Adnan Adams Mohammed
The Ghana Union Traders Association (GUTA) has cautioned the government against complacency despite the recent decline in inflation.
Traders, who are hardly hit with inflation surges as it erodes working capital, have called for continued vigilance and proactive measures, although, acknowledging the positive progress of inflation from 54.1% in December 2022 to 26.4% in November 2023.
The call comes at the time the Finance Minister, Ken Ofori-Atta, is celebrating the collaboration between the Treasury and the Bank of Ghana which has led to the halving of inflation from a peak of 54.1% to 26.4%.
“We should not be complacent, especially when the second tranche of the IMF loan hasn’t come in. If it comes within time, we can sustain the gains we have gotten so far. We must be serious in managing our monetary business to maintain the current inflation rate,” the President of GUTA, Dr. Joseph Obeng, said in an interview last week.
“The inflation was at 54.1%, the exchange rate was very high. In the last quarter of 2022, we experienced large rates of depreciation. When the first tranche of the IMF loan of $600 million came, we experienced long-term stability of the cedi. I think that is what is doing the magic of pulling the money down. Inflation has been at 54.1%, and it’s seeing a current decline of 26.4%. Once inflation is declining, we should be seeing the effects of that in the market. Are we seeing that?”
He anticipated a lower monetary policy rate to help cushion businesses.
“We should expect the monetary policy rate to come down, along with inflation so that the cost of borrowing and other costs of doing business can come down too. Then inflation can come down to the barest minimum to help both the consuming and the trading public.”
Finance Minister Ken Ofori-Atta recently attributed the consistent decline in inflation to the government’s dedicated efforts in restoring macroeconomic stability.
At the Bank of Ghana’s End-of-Year Cocktail last week, Mr. Ofori-Atta said: “Together, we have strived to reset our financial architecture”.
“And despite the challenges over the last three years, I am proud that we have ‘turned the corner’ toward a more robust and transformed economy”, he added.
Mr Ofori-Atta said: “Indeed, amidst these trials, our united front in managing the Bank of Ghana’s balance sheet has been nothing short of heroic.”
“More importantly, the Ghana Statistical Services (GSS) reported that inflation has slowed down to 26.4% in November 2023 from 35.2% in October 2023”, he pointed out, adding: “In effect, the Bank and the Treasury’s collaborative efforts have halved inflation (from 54.1% in December 2022) in under 12 months”.
Mr Ofori-Atta said while it is a welcome news that prices are no longer rising as quickly, “We know many people continue to face severe cost of living pressures. So, we must stay the course to continue to get inflation back down to single digits as quickly as possible”.
He noted: “We must never forget that our work is vital not just for the present but also for the future of Ghana. And, so, though our journey is far from over, and the road ahead will require continued perseverance and unity, I am confident that we will not only prevail but also propel Ghana towards a more prosperous future”.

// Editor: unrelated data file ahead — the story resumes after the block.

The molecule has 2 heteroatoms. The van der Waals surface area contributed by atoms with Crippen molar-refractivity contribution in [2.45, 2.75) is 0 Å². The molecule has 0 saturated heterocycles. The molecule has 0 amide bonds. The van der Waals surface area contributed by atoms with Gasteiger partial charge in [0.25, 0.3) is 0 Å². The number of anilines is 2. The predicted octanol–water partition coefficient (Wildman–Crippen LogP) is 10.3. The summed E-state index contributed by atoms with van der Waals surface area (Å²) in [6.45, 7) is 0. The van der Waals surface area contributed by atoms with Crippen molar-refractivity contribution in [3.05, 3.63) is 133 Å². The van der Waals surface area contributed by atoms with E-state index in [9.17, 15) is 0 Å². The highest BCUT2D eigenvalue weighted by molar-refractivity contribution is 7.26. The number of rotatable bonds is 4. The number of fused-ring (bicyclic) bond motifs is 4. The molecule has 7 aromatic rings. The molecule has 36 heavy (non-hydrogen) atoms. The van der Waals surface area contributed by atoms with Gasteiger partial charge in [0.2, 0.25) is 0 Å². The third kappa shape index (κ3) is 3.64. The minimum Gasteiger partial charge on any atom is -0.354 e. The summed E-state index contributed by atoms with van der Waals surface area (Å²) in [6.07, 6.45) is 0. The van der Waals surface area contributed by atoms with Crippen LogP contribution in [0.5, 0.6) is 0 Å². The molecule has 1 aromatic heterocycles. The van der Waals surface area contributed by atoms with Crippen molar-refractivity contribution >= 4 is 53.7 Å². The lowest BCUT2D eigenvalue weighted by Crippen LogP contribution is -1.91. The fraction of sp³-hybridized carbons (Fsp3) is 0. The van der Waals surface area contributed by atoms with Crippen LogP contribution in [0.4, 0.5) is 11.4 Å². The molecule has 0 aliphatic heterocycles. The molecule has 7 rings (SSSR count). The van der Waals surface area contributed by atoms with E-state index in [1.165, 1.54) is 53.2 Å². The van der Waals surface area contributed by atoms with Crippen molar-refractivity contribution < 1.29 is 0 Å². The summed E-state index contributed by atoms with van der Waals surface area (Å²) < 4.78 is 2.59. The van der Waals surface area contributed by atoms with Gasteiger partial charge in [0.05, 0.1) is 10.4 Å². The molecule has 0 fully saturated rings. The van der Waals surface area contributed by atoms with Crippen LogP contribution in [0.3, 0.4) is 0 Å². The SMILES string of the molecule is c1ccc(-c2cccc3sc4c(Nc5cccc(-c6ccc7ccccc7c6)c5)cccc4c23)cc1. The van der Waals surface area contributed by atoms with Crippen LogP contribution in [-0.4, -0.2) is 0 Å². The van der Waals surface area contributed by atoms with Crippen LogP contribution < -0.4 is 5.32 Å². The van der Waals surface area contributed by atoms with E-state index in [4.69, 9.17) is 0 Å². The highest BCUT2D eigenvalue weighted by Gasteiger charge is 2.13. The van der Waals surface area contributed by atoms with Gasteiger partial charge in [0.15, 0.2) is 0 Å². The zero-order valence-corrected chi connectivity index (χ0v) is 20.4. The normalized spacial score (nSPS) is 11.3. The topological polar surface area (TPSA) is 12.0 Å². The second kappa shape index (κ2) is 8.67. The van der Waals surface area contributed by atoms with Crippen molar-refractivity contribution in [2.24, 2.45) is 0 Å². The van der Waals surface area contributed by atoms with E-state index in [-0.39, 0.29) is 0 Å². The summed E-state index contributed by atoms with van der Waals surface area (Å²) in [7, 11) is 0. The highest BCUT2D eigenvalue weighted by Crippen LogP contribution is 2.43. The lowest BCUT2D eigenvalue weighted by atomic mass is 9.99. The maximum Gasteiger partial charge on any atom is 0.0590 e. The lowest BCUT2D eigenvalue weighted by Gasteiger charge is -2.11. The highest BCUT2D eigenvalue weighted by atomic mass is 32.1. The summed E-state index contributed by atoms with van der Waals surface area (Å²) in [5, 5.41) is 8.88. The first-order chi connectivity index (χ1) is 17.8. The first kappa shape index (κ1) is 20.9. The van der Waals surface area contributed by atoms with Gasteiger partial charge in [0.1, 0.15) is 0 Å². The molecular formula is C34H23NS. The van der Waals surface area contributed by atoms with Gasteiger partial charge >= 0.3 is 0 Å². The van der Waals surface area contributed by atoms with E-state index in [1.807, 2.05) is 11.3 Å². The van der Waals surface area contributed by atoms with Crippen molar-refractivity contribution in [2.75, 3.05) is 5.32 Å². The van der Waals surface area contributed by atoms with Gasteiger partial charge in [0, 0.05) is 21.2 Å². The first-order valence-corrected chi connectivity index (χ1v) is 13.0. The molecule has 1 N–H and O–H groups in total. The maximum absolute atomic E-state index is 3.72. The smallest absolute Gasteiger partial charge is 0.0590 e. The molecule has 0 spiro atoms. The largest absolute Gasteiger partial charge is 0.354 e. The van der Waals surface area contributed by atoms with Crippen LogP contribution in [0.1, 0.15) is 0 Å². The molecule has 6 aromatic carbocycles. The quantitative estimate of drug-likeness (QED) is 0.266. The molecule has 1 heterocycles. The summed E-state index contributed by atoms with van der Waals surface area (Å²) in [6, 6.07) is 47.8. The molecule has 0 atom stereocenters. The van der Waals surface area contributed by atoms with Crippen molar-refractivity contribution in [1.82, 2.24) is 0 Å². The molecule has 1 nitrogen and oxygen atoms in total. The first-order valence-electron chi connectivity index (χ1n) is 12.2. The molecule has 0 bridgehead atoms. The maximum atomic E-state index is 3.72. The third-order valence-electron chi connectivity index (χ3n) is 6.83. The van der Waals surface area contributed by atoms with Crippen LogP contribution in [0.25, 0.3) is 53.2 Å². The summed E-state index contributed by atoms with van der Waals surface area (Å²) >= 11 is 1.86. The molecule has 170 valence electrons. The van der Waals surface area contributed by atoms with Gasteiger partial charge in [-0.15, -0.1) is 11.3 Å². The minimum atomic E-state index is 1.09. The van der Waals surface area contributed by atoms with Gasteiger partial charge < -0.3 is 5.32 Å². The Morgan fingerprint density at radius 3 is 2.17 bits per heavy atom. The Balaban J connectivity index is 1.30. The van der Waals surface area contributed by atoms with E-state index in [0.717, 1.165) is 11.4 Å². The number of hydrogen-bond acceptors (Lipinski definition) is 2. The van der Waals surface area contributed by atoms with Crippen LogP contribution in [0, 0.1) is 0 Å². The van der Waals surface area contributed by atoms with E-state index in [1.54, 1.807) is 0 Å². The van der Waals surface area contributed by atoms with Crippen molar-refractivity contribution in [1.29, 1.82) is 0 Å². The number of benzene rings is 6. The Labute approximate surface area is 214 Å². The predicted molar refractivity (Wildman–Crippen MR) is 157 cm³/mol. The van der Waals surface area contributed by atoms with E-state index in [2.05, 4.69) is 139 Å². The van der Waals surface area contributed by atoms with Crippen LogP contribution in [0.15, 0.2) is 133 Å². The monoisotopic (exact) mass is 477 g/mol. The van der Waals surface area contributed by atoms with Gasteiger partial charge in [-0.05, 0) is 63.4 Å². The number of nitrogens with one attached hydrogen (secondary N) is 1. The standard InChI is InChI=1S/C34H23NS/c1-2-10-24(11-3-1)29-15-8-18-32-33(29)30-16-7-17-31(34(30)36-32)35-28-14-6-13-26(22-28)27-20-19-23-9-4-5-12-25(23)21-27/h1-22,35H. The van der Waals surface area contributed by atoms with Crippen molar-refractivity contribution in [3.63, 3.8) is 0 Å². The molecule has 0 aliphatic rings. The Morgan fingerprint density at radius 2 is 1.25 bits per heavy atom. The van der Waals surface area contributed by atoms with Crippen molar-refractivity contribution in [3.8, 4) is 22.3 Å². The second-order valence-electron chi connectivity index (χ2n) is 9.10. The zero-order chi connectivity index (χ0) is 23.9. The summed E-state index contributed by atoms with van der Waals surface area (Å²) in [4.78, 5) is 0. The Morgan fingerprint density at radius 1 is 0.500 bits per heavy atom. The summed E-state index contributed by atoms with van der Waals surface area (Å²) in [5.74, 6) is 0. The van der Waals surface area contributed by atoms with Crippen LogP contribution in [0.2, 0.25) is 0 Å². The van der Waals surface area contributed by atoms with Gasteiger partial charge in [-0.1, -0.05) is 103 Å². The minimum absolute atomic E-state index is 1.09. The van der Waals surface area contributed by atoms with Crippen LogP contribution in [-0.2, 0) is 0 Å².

Mr Ofori-Atta said 2024 should be a period in which “we must continue to push boundaries, work with equanimity, and dispel any cloud of nihilism to guarantee economic freedom and social mobility for all”.
Also, the President, Nana Akufo-Addo commended the Bank of Ghana for its role as a reliable custodian of the nation’s finances, an efficient currency manager, and a vital lender of last resort.
President Akufo-Addo highlighted the BoG’s pivotal role during the COVID-19 pandemic, citing the institution’s collaboration with commercial banks to institute a GHS3 billion credit and stimulus package. This initiative aimed to rejuvenate industries, particularly in the pharmaceutical, hospitality, and manufacturing sectors, yielding positive effects on the country’s economic growth.
Recalling the challenges faced upon assuming office in 2017, President Akufo-Addo acknowledged the distressed state of the banking industry. He praised the BoG’s intervention under new leadership, emphasising the restoration of stability and sanity to prevent the collapse of the financial sector. The President noted the successful cleanup exercise, which safeguarded the funds of 4.6 million depositors and utilised GHS21 billion from government funds.
In addressing the economic impact of the COVID-19 pandemic and the Russia-Ukraine conflict, President Akufo-Addo credited the BoG for playing a crucial role in restoring macroeconomic stability. He highlighted a significant drop in inflation from 54% in December 2022 to 26.4% in November 2023, as well as sustained stability in the exchange rate.
Underscoring the BoG’s support for the government’s economic diversification and transformation process, its partnership with the International Monetary Fund (IMF) and the implementation of corporate governance measures to prevent future bank failures, ensuring a robust banking sector.
While acknowledging the BoG’s contribution to the digitisation of the economy, emphasising the transformation of the payment system, and enhanced financial inclusion, the President called for stronger partnerships and enhanced policy coordination between the BoG and the Ministry of Finance to address current economic challenges and facilitate the desired economic transformation.